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If your home was built before 1978 and you have children ages six or younger, consider having your home tested. Exposure to dust from lead-based paint is the most common way to get lead poisoning.

FACT 1:Lead dust can be released when painted surfaces rub together, such as when doors, windows or drawers are opened and closed.
FACT 2:Home improvements that involve scraping, sanding or otherwise disturbing old paint can release toxic lead dust.
FACT 3:Just a few particles of dust from lead-based paint are enough to poison a child.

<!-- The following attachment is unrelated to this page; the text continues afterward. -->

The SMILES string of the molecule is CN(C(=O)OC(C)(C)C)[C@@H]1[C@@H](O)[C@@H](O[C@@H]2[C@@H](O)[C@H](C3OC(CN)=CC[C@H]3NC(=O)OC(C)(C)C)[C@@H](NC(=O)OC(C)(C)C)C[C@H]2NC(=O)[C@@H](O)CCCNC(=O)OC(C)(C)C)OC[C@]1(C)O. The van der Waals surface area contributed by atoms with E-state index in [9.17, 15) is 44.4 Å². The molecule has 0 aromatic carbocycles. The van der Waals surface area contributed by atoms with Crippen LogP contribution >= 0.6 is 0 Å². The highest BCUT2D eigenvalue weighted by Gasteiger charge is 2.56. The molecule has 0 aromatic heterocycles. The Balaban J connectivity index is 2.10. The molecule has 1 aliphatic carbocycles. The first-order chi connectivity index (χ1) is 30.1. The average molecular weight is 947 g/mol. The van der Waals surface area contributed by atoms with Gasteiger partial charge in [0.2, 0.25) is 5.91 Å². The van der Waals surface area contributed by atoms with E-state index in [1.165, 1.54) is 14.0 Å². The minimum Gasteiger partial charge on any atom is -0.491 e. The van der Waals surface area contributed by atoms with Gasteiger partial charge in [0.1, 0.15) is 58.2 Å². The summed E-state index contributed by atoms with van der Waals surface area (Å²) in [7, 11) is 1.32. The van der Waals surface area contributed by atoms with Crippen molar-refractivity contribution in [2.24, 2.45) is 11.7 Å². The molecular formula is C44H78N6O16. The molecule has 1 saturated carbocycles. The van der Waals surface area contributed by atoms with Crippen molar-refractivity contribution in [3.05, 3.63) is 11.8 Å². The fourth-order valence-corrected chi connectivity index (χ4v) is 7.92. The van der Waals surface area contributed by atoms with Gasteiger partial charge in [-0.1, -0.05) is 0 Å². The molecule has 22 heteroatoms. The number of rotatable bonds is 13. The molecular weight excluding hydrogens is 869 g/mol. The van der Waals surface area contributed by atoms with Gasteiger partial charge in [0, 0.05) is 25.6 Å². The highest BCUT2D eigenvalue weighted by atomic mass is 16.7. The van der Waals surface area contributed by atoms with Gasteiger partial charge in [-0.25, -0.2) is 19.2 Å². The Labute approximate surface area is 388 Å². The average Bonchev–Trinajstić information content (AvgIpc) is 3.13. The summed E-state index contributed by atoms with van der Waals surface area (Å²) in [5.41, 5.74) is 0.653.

Q. Where is lead paint found?
A. Lead-based paint is most often found on windows, trim, doors, railings, columns, porches and outside walls.

Q. What if I've repainted, and my windows and doors are in good shape?
A. Walls and other surfaces in good shape generally do not pose a risk. However, even surfaces that have been covered with new paint or some other covering can expose older lead-based paint layers when they become cracked or chipped, or when two painted surfaces rub together like when you open and close a window, generating dust that can get on floors, toys and other surfaces that children touch.

Q. Do I need to be concerned about lead in my home's water?
A. Lead in older pipes and plumbing can enter or "leach" into drinking water. Running the tap, using cold water for cooking using a filter can help protect your family. Learn more.